The proliferation of SaaS and web-based applications has changed the security quotient. Leaving these applications partially secured still leaves them partially unsecured. IDaaS allow you to close those vulnerability gaps. Despite best efforts, network perimeters have all but disappeared. All too often, because of multiple data stores and the virtual left hand does not know what the right is doing.
As noted earlier, your IT environment continues to expand and contract. Just consider the lifecycle of the different users that need to access different applications. New hires, promotions, demotions, firings, new partners, new customers, latent customers-- each instance requires some modification to their identity rights. Does Chuck, who used to be in your accounting department still have his active user credentials? Has Rachel who hasn’t ordered from your site in 3 years had her account retired? How easy would it be for Chuck, Rachel or some nefarious account takeover hacker using their stolen credentials to create significant havoc on your network? It’s a significant task and greater responsibility to find each data store they have been given access and deprovision, However, IDaaS can turn off or modify any user account instantly-both in the cloud and through on-premise systems through its connection to Active Directory (or LDAP, AS/400, MySQL, Solaris, RedHat, etc…).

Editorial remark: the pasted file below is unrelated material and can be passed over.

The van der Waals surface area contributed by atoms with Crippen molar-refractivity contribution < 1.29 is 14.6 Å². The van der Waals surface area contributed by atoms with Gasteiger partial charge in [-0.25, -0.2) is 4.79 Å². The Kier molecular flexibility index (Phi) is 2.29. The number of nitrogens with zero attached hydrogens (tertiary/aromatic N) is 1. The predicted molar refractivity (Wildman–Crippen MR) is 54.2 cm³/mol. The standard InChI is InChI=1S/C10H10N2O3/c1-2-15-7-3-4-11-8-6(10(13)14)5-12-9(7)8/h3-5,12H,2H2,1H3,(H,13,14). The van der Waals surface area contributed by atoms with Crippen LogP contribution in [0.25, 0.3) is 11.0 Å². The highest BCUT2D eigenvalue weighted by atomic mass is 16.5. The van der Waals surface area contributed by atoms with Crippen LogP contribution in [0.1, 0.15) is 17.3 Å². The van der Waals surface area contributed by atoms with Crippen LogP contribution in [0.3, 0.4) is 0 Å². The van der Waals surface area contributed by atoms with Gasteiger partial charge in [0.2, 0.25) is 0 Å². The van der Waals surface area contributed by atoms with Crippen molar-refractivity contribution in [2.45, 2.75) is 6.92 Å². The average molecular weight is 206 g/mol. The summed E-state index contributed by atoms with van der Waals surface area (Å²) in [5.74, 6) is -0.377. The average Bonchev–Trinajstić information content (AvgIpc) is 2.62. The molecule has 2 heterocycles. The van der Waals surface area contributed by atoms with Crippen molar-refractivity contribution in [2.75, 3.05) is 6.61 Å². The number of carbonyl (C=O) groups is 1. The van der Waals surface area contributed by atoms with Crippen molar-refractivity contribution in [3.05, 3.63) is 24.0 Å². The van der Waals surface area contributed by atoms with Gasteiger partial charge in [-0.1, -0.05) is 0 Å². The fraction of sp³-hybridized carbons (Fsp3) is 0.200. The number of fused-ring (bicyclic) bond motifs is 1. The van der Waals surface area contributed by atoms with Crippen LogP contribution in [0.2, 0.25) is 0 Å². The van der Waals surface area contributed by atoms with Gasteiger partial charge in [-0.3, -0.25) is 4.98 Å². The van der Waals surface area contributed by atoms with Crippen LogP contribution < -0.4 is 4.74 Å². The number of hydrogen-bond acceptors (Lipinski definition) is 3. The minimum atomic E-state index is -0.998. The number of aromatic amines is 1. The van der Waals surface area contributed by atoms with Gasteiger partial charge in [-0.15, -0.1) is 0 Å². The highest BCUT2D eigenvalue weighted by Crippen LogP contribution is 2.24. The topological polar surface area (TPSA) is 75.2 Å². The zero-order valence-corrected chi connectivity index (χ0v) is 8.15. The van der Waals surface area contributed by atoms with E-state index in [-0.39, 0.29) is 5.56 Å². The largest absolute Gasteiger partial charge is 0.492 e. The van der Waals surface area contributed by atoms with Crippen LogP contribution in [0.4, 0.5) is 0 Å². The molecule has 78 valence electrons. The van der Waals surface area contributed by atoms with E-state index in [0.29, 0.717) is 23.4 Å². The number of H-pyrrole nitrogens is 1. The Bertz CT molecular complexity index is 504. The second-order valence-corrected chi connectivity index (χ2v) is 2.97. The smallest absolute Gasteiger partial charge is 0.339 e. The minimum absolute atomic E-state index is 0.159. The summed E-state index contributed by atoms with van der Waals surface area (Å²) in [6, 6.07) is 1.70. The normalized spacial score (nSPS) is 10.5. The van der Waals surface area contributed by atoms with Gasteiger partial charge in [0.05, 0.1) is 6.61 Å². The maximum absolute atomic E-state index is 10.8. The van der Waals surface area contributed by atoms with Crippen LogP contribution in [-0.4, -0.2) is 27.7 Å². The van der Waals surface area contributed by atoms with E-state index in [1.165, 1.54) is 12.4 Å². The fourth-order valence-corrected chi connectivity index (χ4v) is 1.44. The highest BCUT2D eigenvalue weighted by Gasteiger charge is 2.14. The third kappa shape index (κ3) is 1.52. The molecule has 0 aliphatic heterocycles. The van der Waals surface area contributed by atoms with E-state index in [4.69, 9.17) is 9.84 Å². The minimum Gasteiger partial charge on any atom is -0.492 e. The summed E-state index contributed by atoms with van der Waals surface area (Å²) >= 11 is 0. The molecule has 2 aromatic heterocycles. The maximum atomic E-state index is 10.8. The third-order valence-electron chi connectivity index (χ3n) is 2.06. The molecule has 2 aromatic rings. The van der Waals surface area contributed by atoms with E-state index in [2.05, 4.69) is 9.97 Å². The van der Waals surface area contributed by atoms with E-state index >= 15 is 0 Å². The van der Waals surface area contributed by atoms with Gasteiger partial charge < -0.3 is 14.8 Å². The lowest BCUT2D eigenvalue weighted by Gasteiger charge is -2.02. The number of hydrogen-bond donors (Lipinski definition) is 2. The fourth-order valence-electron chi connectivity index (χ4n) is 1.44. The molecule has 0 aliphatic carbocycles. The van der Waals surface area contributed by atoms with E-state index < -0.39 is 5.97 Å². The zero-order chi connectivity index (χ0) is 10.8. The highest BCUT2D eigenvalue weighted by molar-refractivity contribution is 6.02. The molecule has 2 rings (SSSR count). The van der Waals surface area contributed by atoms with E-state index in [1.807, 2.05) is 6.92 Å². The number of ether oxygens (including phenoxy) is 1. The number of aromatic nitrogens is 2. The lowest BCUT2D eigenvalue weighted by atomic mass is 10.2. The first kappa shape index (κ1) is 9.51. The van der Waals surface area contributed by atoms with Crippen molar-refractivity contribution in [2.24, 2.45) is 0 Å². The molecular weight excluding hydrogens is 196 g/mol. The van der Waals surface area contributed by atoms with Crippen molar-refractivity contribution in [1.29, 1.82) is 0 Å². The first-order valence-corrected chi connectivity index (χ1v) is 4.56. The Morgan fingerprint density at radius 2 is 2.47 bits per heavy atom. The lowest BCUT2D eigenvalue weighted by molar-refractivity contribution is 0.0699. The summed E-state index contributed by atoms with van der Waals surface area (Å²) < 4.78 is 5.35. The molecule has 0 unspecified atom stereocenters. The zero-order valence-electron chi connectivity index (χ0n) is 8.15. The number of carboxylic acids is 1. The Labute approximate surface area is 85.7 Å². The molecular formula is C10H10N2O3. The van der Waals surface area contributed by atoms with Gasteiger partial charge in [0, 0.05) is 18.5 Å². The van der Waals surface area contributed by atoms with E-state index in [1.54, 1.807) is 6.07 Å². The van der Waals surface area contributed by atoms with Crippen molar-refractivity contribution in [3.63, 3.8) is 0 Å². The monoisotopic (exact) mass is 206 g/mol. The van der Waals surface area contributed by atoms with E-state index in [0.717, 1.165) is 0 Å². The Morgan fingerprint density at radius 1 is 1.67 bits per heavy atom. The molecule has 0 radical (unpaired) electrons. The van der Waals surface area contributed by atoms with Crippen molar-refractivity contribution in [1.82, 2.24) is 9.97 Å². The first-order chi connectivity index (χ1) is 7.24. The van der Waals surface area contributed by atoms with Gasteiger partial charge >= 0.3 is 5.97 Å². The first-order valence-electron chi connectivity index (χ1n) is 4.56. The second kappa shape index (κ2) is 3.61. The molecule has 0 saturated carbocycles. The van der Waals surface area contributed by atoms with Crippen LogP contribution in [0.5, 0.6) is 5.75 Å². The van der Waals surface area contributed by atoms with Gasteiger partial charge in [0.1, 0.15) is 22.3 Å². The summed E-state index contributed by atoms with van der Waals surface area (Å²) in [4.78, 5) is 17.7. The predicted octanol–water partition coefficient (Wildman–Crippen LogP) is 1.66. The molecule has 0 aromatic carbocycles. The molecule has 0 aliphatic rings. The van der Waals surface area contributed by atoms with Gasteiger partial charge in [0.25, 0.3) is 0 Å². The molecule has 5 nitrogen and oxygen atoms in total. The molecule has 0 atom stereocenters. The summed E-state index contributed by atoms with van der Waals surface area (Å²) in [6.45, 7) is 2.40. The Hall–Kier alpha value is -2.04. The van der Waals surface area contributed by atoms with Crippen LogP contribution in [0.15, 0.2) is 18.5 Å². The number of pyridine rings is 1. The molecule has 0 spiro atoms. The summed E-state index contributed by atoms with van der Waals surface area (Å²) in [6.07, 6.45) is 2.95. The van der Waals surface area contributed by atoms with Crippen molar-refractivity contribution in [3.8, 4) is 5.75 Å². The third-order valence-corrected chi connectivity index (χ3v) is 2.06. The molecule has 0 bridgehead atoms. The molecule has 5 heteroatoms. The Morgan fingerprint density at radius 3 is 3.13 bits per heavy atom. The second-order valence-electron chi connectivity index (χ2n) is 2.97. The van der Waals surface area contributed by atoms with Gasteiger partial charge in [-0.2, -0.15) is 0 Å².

Now multiply the above scenario by 500 or 5000 users a day for a modest enterprise when creating users, resetting passwords and permission sets and you begin to recognize the significant advantages and efficiencies a centralized and augmented with the cloud identity rights management and access control system provide. And the larger the organization, the more complex these data islands are to resolve.
Stronger forms of authentication and authorization need to be deployed in response to the growing threats. Using an IDaaS and SSO combination from the cloud is a proactive step towards consolidating all the variables and cost-effectively strengthening your identity defenses.
As the software delivery industry continues to evolve and mature, the challenge of managing the growing list of the tools and processes becomes more daunting every day. Today, Application Lifecycle Management (ALM) platforms are proving most valuable by providing the governance, management and coordination for every stage of development, deployment and release. Recently, I spoke with Madison Moore at SD Times about the changing market and where ALM is headed.